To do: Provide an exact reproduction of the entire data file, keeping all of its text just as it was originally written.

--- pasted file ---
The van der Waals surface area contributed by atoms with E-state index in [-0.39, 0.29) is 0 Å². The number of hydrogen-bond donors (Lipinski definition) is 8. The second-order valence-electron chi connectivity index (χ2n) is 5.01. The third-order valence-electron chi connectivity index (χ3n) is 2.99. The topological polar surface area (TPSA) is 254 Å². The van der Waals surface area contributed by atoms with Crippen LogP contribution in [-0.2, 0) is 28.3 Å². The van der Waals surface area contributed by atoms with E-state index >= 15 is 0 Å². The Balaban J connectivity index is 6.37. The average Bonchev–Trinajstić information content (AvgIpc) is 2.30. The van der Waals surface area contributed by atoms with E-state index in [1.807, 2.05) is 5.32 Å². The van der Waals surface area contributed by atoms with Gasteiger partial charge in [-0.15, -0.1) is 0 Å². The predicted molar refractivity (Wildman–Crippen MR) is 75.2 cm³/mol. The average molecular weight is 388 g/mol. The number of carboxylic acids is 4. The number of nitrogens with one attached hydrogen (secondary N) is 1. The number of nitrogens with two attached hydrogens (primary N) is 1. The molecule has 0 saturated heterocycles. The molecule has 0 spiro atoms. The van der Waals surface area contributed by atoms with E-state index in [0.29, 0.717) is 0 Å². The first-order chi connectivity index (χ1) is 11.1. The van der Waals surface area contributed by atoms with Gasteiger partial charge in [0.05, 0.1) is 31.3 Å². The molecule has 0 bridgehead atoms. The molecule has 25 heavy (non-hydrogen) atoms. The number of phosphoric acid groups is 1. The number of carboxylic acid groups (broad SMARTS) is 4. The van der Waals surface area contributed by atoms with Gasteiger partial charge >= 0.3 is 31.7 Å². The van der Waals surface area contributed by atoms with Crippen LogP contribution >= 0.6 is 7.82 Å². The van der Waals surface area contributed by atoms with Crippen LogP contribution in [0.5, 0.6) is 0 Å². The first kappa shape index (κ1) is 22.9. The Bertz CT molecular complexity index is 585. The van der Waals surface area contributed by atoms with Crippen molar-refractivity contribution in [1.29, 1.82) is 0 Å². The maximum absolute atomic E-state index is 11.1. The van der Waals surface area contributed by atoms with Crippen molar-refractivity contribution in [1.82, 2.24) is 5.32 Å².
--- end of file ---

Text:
The van der Waals surface area contributed by atoms with E-state index in [-0.39, 0.29) is 0 Å². The number of hydrogen-bond donors (Lipinski definition) is 8. The second-order valence-electron chi connectivity index (χ2n) is 5.01. The third-order valence-electron chi connectivity index (χ3n) is 2.99. The topological polar surface area (TPSA) is 254 Å². The van der Waals surface area contributed by atoms with Crippen LogP contribution in [-0.2, 0) is 28.3 Å². The van der Waals surface area contributed by atoms with E-state index >= 15 is 0 Å². The Balaban J connectivity index is 6.37. The average Bonchev–Trinajstić information content (AvgIpc) is 2.30. The van der Waals surface area contributed by atoms with E-state index in [1.807, 2.05) is 5.32 Å². The van der Waals surface area contributed by atoms with Gasteiger partial charge in [-0.15, -0.1) is 0 Å². The predicted molar refractivity (Wildman–Crippen MR) is 75.2 cm³/mol. The average molecular weight is 388 g/mol. The number of carboxylic acids is 4. The number of nitrogens with one attached hydrogen (secondary N) is 1. The number of nitrogens with two attached hydrogens (primary N) is 1. The molecule has 0 saturated heterocycles. The molecule has 0 spiro atoms. The van der Waals surface area contributed by atoms with E-state index in [0.29, 0.717) is 0 Å². The first-order chi connectivity index (χ1) is 11.1. The van der Waals surface area contributed by atoms with Gasteiger partial charge in [0.05, 0.1) is 31.3 Å². The molecule has 0 bridgehead atoms. The molecule has 25 heavy (non-hydrogen) atoms. The number of phosphoric acid groups is 1. The number of carboxylic acid groups (broad SMARTS) is 4. The van der Waals surface area contributed by atoms with Gasteiger partial charge >= 0.3 is 31.7 Å². The van der Waals surface area contributed by atoms with Crippen LogP contribution >= 0.6 is 7.82 Å². The van der Waals surface area contributed by atoms with Crippen LogP contribution in [0.5, 0.6) is 0 Å². The first kappa shape index (κ1) is 22.9. The Bertz CT molecular complexity index is 585. The van der Waals surface area contributed by atoms with Crippen molar-refractivity contribution in [1.29, 1.82) is 0 Å². The maximum absolute atomic E-state index is 11.1. The van der Waals surface area contributed by atoms with Crippen molar-refractivity contribution in [1.82, 2.24) is 5.32 Å².